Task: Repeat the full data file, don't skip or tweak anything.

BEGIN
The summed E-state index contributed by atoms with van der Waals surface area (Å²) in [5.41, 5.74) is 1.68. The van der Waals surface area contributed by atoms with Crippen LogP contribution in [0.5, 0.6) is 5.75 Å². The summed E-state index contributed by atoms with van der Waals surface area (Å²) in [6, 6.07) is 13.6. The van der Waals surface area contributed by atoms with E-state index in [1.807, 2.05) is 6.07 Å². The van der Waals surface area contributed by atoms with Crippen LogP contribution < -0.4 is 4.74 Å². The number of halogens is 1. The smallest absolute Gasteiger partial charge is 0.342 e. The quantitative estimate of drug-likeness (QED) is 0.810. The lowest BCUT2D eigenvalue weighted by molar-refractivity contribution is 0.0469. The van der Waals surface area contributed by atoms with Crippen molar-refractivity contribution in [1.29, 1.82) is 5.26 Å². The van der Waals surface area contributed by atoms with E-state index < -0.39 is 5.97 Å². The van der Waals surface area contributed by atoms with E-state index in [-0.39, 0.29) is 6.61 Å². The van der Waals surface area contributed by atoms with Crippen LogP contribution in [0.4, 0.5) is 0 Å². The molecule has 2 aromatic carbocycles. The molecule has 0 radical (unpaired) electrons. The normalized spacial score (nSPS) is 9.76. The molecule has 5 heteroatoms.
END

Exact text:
The summed E-state index contributed by atoms with van der Waals surface area (Å²) in [5.41, 5.74) is 1.68. The van der Waals surface area contributed by atoms with Crippen LogP contribution in [0.5, 0.6) is 5.75 Å². The summed E-state index contributed by atoms with van der Waals surface area (Å²) in [6, 6.07) is 13.6. The van der Waals surface area contributed by atoms with E-state index in [1.807, 2.05) is 6.07 Å². The van der Waals surface area contributed by atoms with Crippen LogP contribution < -0.4 is 4.74 Å². The number of halogens is 1. The smallest absolute Gasteiger partial charge is 0.342 e. The quantitative estimate of drug-likeness (QED) is 0.810. The lowest BCUT2D eigenvalue weighted by molar-refractivity contribution is 0.0469. The van der Waals surface area contributed by atoms with Crippen molar-refractivity contribution in [1.29, 1.82) is 5.26 Å². The van der Waals surface area contributed by atoms with E-state index < -0.39 is 5.97 Å². The van der Waals surface area contributed by atoms with E-state index in [-0.39, 0.29) is 6.61 Å². The van der Waals surface area contributed by atoms with Crippen LogP contribution in [0.4, 0.5) is 0 Å². The molecule has 2 aromatic carbocycles. The molecule has 0 radical (unpaired) electrons. The normalized spacial score (nSPS) is 9.76. The molecule has 5 heteroatoms.